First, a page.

August 19th, 2015 by admin
Back in July, we talked about the emergence of Cloud-based Desktop-as-a-Service (DaaS). From overall cost to scalability, mobility, and security, more IT decision-makers are recognizing DaaS as simply a better alternative to traditional networks of standalone computers.
As with any other new technology, however, there can be a steep learning curve involved. While quite a few vendors are hopping on the bandwagon and offering contracted DaaS services like selling a new car or a cell phone, many just aren't adept at explaining the contract's fine print—or even the real meaning of the big print. Too many first-time customers are left to "learn the hard way" about sneaky fees.
Before locking your company into a DaaS commitment, here are a few major items to do your homework on:
Semi-Private Cloud or Public Cloud. A DaaS platform can be hosted on two types of Clouds. A semi-private Cloud divides operations between Cloud infrastructure hosted remotely and some server hardware installed at the client's onsite data center. In many cases, the provider may bear the initial cost of designing and setting up the onsite equipment, but impose higher costs over the long term via monthly hardware rental fees.
Public Clouds are hosted entirely off-site and offer direct "turnkey" DaaS services without any onsite data center equipment. They are particularly effective at providing full desktop access for mobile workers, quick desktop setup of new or temporary employees, and hassle-free disaster recovery.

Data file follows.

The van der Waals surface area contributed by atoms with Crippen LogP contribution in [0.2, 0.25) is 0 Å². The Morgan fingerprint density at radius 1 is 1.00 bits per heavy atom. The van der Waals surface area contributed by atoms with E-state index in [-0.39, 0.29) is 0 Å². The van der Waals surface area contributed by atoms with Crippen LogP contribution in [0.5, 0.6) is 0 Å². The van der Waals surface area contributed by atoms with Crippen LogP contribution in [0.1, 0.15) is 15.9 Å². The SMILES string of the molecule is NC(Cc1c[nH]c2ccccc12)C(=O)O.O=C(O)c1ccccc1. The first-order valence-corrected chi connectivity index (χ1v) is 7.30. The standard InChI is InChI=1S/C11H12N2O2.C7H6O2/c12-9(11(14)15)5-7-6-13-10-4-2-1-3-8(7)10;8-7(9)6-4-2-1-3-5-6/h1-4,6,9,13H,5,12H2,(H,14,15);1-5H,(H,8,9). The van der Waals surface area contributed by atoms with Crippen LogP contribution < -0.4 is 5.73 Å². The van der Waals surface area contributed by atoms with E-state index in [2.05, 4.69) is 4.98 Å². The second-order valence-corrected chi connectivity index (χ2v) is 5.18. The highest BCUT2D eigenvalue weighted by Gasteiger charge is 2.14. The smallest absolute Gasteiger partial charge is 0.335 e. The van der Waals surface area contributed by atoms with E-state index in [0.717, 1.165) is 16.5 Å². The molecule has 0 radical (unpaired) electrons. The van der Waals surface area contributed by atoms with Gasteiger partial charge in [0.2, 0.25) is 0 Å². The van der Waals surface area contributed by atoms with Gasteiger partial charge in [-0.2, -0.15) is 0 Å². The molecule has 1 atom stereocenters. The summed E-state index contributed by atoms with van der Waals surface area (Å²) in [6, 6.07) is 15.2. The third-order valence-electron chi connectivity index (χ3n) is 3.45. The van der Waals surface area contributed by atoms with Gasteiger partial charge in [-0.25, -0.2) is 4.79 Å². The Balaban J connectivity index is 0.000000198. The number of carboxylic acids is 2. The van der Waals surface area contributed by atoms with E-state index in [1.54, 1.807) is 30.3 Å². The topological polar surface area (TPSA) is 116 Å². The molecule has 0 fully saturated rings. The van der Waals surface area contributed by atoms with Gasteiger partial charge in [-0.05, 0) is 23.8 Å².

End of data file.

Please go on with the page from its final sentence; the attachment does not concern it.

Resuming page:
Licensing Fees. Third-party providers merely serve as "middlemen" for DaaS platform products from the big-name vendors, who pass along their costly licensing fees to their end customers. When that's the case, ask what specific "value-adds" their service includes.
Service Tiers. Many providers divide their DaaS service into different levels along the lines of "standard," "gold," or "platinum." Each offers progressively greater per-user bandwidth and storage capabilities. Make sure you choose the best package for your company, without any hidden fees for switching to a more appropriate tier—up or down.
Long-Term Commitment. The flexible, pay-as-you go nature of the Cloud has been a real advantage, especially for smaller businesses. Yet, as with cell phones, many vendors still try to lock customers into annual contracts. Avoid unfavorable contract terms if you can.
Minimum Number of Desktops. Some vendors require a minimum quantity of daily users in their service agreements—with harsh monthly penalties for dropping below that number. Don't let this added expense hang over your business's head if your workforce shrinks when times get tough.
As managed DaaS services become the new standard for businesses of all sizes, we expect it to become a customer-driven market. Know where you'll find the best deal for both price and service. Need help? Just get in touch.
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